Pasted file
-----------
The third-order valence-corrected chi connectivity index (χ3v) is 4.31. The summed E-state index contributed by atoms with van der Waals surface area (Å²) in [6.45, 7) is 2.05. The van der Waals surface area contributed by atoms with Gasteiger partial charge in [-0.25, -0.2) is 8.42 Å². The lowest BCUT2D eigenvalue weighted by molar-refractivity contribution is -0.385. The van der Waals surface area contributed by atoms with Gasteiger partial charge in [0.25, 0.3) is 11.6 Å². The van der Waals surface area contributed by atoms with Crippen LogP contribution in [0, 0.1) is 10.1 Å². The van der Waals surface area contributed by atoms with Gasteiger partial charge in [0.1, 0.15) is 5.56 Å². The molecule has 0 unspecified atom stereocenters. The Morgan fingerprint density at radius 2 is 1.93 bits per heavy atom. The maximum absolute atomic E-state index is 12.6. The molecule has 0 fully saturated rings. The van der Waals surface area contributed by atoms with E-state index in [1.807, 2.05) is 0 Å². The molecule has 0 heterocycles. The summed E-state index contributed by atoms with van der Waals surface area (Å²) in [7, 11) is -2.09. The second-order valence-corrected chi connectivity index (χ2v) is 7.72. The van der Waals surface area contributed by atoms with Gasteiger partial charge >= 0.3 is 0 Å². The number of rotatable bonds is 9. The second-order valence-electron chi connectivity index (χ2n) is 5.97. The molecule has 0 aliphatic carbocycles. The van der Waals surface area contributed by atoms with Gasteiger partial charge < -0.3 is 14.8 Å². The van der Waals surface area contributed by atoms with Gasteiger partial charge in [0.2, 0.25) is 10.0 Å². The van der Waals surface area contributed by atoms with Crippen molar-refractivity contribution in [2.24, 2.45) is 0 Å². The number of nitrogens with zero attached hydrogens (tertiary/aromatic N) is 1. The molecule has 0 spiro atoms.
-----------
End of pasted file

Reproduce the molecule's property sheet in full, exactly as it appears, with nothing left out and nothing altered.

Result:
The third-order valence-corrected chi connectivity index (χ3v) is 4.31. The summed E-state index contributed by atoms with van der Waals surface area (Å²) in [6.45, 7) is 2.05. The van der Waals surface area contributed by atoms with Gasteiger partial charge in [-0.25, -0.2) is 8.42 Å². The lowest BCUT2D eigenvalue weighted by molar-refractivity contribution is -0.385. The van der Waals surface area contributed by atoms with Gasteiger partial charge in [0.25, 0.3) is 11.6 Å². The van der Waals surface area contributed by atoms with Crippen LogP contribution in [0, 0.1) is 10.1 Å². The van der Waals surface area contributed by atoms with Gasteiger partial charge in [0.1, 0.15) is 5.56 Å². The molecule has 0 unspecified atom stereocenters. The Morgan fingerprint density at radius 2 is 1.93 bits per heavy atom. The maximum absolute atomic E-state index is 12.6. The molecule has 0 fully saturated rings. The van der Waals surface area contributed by atoms with E-state index in [1.807, 2.05) is 0 Å². The molecule has 0 heterocycles. The summed E-state index contributed by atoms with van der Waals surface area (Å²) in [7, 11) is -2.09. The second-order valence-corrected chi connectivity index (χ2v) is 7.72. The van der Waals surface area contributed by atoms with Gasteiger partial charge >= 0.3 is 0 Å². The number of rotatable bonds is 9. The second-order valence-electron chi connectivity index (χ2n) is 5.97. The molecule has 0 aliphatic carbocycles. The van der Waals surface area contributed by atoms with Gasteiger partial charge < -0.3 is 14.8 Å². The van der Waals surface area contributed by atoms with Gasteiger partial charge in [0.2, 0.25) is 10.0 Å². The van der Waals surface area contributed by atoms with Crippen molar-refractivity contribution in [2.24, 2.45) is 0 Å². The number of nitrogens with zero attached hydrogens (tertiary/aromatic N) is 1. The molecule has 0 spiro atoms.